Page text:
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Prisoners of a System

December 21st, 2013
in Op Ed

Written by John Hemington

In recent days there has been a widely read story about the 15-year old boy from a wealthy family who, with some friends, stole two cases of beer from a convenience store got drunk (three times the legal limit in Texas) and drove one of his father's pickup trucks at 70 mph through a 40 mph speed zone, lost control and killed four innocent pedestrians and injured several others, including his friends in the truck.

Follow up:

This youth got off with 10-years of probation and his father agreed to send him to a $450,000 a year luxury counseling center in California because the Judge said that there were no adequate treatment centers in Texas which were suitable for him. This is what happens in the United States these days when you are rich or are the scion of a wealthy family - the laws are for others, not for you.

The Other Side of Justice

There is another side of this story. It's not one most of us want to hear, but it's vastly more important. Chris Hedges taught a four month class on plays to a group of 28 hard-core prisoners in a New Jersey prison. The end result was a play composed by the prisoners and edited by Hedges. This is a compelling article. The United States imprisons over 2.2 million people, far more than any other nation on earth - many for the simple crime of being poor and minority victims of a society gone crazy for profit at any price.

One of the people in Hedges' class was imprisoned at the age of 14 and will not be eligible for parole until he is 70. There is no mention of what the crime was, but it's difficult to imagine that it was any worse or more wanton than that committed by the 15 year old mentioned above. But most of these folk are way too poor to afford high priced lawyers who can invent defenses such as the "affluenza defense" which garnered a luxury parole for the above 15 year old.

Ghettos, Urban and Rural

There are some particularly bad and troubled people in our prisons - there always have been people like this - but we have permitted conditions to exist in our urban ghettos that provide few options to the youth growing up in these mean streets to escape the sociopathic environment in which they are forced to exist. This environment didn't just happen; it was created, and I believe created deliberately with malice aforethought by the creation of a so-called "welfare system" designed to result in exactly the dysfunctional ghettos we now see in almost every American city and in the "white-ghettos" in many rural areas - places where families are hard-put to remain together and still receive assistance, which itself is meager.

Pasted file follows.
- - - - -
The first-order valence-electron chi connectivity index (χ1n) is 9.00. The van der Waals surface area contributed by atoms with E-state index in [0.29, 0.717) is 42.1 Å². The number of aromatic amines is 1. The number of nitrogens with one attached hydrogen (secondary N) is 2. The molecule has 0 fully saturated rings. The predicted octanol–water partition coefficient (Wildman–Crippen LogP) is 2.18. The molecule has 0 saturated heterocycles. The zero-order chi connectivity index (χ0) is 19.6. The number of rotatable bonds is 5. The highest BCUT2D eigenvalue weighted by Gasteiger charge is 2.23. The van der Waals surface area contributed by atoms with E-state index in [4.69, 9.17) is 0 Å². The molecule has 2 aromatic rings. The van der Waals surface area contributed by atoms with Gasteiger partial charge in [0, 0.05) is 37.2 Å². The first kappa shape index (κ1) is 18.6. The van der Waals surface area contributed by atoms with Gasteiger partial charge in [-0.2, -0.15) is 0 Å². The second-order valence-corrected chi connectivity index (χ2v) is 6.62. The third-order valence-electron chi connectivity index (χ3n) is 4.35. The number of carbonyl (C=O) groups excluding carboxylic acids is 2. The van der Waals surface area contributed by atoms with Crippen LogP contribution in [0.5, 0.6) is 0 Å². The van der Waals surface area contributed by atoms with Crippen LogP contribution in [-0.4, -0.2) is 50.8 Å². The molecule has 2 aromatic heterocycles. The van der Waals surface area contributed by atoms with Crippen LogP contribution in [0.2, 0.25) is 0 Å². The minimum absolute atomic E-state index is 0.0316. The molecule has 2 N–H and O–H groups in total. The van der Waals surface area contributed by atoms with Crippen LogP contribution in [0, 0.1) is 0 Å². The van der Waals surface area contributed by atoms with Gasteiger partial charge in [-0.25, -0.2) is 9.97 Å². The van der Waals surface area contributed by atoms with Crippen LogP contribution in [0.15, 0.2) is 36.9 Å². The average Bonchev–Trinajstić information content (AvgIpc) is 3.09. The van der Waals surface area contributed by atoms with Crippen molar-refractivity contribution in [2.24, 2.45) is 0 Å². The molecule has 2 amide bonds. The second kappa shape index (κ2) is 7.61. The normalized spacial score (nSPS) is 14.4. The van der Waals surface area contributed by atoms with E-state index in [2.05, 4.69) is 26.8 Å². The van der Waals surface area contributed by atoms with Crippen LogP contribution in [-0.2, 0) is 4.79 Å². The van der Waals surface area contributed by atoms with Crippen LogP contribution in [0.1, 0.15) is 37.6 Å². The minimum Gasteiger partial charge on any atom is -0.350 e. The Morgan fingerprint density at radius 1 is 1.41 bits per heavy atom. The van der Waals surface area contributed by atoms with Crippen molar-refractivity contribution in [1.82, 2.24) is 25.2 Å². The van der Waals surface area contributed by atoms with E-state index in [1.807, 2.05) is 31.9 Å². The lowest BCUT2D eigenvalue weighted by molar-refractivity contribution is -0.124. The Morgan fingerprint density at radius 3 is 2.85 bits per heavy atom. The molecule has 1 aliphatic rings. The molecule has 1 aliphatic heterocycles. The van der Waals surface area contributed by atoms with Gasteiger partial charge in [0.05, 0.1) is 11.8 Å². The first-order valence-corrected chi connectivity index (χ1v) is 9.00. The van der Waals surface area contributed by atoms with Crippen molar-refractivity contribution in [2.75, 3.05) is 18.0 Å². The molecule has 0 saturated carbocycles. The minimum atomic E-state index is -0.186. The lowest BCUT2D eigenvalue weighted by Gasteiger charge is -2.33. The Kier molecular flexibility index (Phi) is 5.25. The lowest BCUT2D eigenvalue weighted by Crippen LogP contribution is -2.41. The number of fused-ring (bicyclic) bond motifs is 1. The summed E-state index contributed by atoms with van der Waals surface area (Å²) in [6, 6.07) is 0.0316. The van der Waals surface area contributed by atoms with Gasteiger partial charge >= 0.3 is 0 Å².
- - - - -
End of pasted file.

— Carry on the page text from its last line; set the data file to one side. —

These are places where there are few if any "honest" jobs to be had and where survival frequently depends upon being the toughest person in the gang. Few of these youth ever see a parent - assuming that there is an "active" parent present most of the time - go off to work at a job when there are no jobs to be had. So the role models almost always come from the street - drugs and prostitution and gambling and gangland murders. Few of these youth expect to live to be 21 and so have no fear of or compunction against the use of violence.

Blaming Victims of a Dysfunctional World

This is a dysfunctional world in which to grow up and we both created it and sustain it and then blame them for what so many of them end up becoming. At best this is a level of immorality that taints each and every one of us and yet few are willing to even acknowledge the existence of this milieu much less pressure our officials for humane and effective policies to change the nature of these urban concentration camps we have permitted to exist in our midst.

We haven't done this because it would be expensive to do it right. It would mean turning the welfare system upside down to make it possible for families to remain together, to have jobs which pay a living wage and to have local education systems paid for by all of the taxpayers of the state and not just by the impoverished local communities.

We could, and should, have real job training programs for those in prison, with many working in the communities supervised by former inmates so that upon release, and most do eventually get released, the former inmates will have real skills and the communities in which they live can have a higher level of sustainability. Former inmates with the skills necessary to supervise will then have actual job performance to fall back on when looking for better opportunities.

Are there risks, sure, but not nearly the risks we now face with angry, frustrated inmates released into the community with no hope of finding meaningful work on the outside where the real alternatives are drugs and more violence. And, there is no shortage of work which needs to be done to make the communities livable once more.

Welfare for the Wealthy and Neglect for the Poor

We can afford to give tens of trillions of dollars to the Wall Streets banks to permit them to continue with their extraordinarily destructive criminal practices; it would take far less than that to make a real difference in the lives of our urban poor and the incredible number of those we keep locked up in our highly profitable privatized prison system.









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